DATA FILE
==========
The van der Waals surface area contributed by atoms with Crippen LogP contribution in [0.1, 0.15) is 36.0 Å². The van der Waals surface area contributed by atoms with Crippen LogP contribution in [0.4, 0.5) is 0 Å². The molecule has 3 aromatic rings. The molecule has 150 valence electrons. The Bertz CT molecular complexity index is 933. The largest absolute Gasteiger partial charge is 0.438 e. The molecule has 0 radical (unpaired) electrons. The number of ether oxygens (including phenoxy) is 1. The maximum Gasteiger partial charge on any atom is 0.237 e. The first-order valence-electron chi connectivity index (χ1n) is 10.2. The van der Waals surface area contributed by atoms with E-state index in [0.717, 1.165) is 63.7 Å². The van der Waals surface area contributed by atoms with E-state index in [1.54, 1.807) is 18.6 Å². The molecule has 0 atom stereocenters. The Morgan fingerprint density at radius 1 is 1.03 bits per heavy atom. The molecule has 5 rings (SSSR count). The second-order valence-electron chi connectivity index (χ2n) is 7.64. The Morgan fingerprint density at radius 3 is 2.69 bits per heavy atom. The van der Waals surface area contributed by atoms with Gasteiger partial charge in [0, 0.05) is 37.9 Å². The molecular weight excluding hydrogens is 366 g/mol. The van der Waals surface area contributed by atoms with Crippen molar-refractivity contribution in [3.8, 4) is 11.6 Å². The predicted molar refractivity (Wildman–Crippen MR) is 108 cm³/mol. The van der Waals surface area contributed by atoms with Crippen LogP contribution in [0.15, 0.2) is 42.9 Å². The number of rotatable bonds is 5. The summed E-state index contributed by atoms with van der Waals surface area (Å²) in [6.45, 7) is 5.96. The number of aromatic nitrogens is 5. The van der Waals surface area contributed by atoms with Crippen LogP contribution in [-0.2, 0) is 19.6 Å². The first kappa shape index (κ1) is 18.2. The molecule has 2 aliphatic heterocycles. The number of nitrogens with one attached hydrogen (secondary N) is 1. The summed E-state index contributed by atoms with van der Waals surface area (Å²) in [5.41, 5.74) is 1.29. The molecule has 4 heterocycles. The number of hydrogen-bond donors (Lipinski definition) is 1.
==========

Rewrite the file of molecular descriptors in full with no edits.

The van der Waals surface area contributed by atoms with Crippen LogP contribution in [0.1, 0.15) is 36.0 Å². The van der Waals surface area contributed by atoms with Crippen LogP contribution in [0.4, 0.5) is 0 Å². The molecule has 3 aromatic rings. The molecule has 150 valence electrons. The Bertz CT molecular complexity index is 933. The largest absolute Gasteiger partial charge is 0.438 e. The molecule has 0 radical (unpaired) electrons. The number of ether oxygens (including phenoxy) is 1. The maximum Gasteiger partial charge on any atom is 0.237 e. The first-order valence-electron chi connectivity index (χ1n) is 10.2. The van der Waals surface area contributed by atoms with E-state index in [0.717, 1.165) is 63.7 Å². The van der Waals surface area contributed by atoms with E-state index in [1.54, 1.807) is 18.6 Å². The molecule has 0 atom stereocenters. The Morgan fingerprint density at radius 1 is 1.03 bits per heavy atom. The molecule has 5 rings (SSSR count). The second-order valence-electron chi connectivity index (χ2n) is 7.64. The Morgan fingerprint density at radius 3 is 2.69 bits per heavy atom. The van der Waals surface area contributed by atoms with Gasteiger partial charge in [0, 0.05) is 37.9 Å². The molecular weight excluding hydrogens is 366 g/mol. The van der Waals surface area contributed by atoms with Crippen molar-refractivity contribution in [3.8, 4) is 11.6 Å². The predicted molar refractivity (Wildman–Crippen MR) is 108 cm³/mol. The van der Waals surface area contributed by atoms with Crippen LogP contribution in [0.15, 0.2) is 42.9 Å². The number of rotatable bonds is 5. The summed E-state index contributed by atoms with van der Waals surface area (Å²) in [6.45, 7) is 5.96. The number of aromatic nitrogens is 5. The van der Waals surface area contributed by atoms with Crippen LogP contribution in [-0.2, 0) is 19.6 Å². The first kappa shape index (κ1) is 18.2. The molecule has 2 aliphatic heterocycles. The number of nitrogens with one attached hydrogen (secondary N) is 1. The summed E-state index contributed by atoms with van der Waals surface area (Å²) in [5.41, 5.74) is 1.29. The molecule has 4 heterocycles. The number of hydrogen-bond donors (Lipinski definition) is 1.